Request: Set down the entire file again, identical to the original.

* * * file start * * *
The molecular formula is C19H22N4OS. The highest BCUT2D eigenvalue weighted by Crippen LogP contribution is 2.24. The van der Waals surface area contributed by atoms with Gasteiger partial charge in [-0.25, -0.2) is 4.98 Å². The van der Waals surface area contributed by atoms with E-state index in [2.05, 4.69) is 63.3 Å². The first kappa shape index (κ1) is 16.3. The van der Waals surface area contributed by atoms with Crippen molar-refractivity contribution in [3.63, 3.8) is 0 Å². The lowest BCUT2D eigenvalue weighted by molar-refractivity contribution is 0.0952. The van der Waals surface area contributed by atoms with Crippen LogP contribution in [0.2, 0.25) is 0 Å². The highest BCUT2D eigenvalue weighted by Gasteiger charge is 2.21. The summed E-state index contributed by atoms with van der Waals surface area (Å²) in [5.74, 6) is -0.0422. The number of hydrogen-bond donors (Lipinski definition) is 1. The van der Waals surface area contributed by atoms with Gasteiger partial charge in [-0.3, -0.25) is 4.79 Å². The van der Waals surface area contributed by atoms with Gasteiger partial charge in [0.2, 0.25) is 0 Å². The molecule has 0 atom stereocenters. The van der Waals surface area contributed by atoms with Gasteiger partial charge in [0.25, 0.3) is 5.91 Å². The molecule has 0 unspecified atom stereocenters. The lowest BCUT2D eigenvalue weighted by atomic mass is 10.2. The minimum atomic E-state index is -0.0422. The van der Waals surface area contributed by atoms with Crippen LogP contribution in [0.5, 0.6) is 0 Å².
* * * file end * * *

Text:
The molecular formula is C19H22N4OS. The highest BCUT2D eigenvalue weighted by Crippen LogP contribution is 2.24. The van der Waals surface area contributed by atoms with Gasteiger partial charge in [-0.25, -0.2) is 4.98 Å². The van der Waals surface area contributed by atoms with E-state index in [2.05, 4.69) is 63.3 Å². The first kappa shape index (κ1) is 16.3. The van der Waals surface area contributed by atoms with Crippen molar-refractivity contribution in [3.63, 3.8) is 0 Å². The lowest BCUT2D eigenvalue weighted by molar-refractivity contribution is 0.0952. The van der Waals surface area contributed by atoms with Crippen LogP contribution in [0.2, 0.25) is 0 Å². The highest BCUT2D eigenvalue weighted by Gasteiger charge is 2.21. The summed E-state index contributed by atoms with van der Waals surface area (Å²) in [5.74, 6) is -0.0422. The number of hydrogen-bond donors (Lipinski definition) is 1. The van der Waals surface area contributed by atoms with Gasteiger partial charge in [-0.3, -0.25) is 4.79 Å². The van der Waals surface area contributed by atoms with Gasteiger partial charge in [0.2, 0.25) is 0 Å². The molecule has 0 atom stereocenters. The van der Waals surface area contributed by atoms with Gasteiger partial charge in [0.25, 0.3) is 5.91 Å². The molecule has 0 unspecified atom stereocenters. The lowest BCUT2D eigenvalue weighted by atomic mass is 10.2. The minimum atomic E-state index is -0.0422. The van der Waals surface area contributed by atoms with Crippen LogP contribution in [0.5, 0.6) is 0 Å².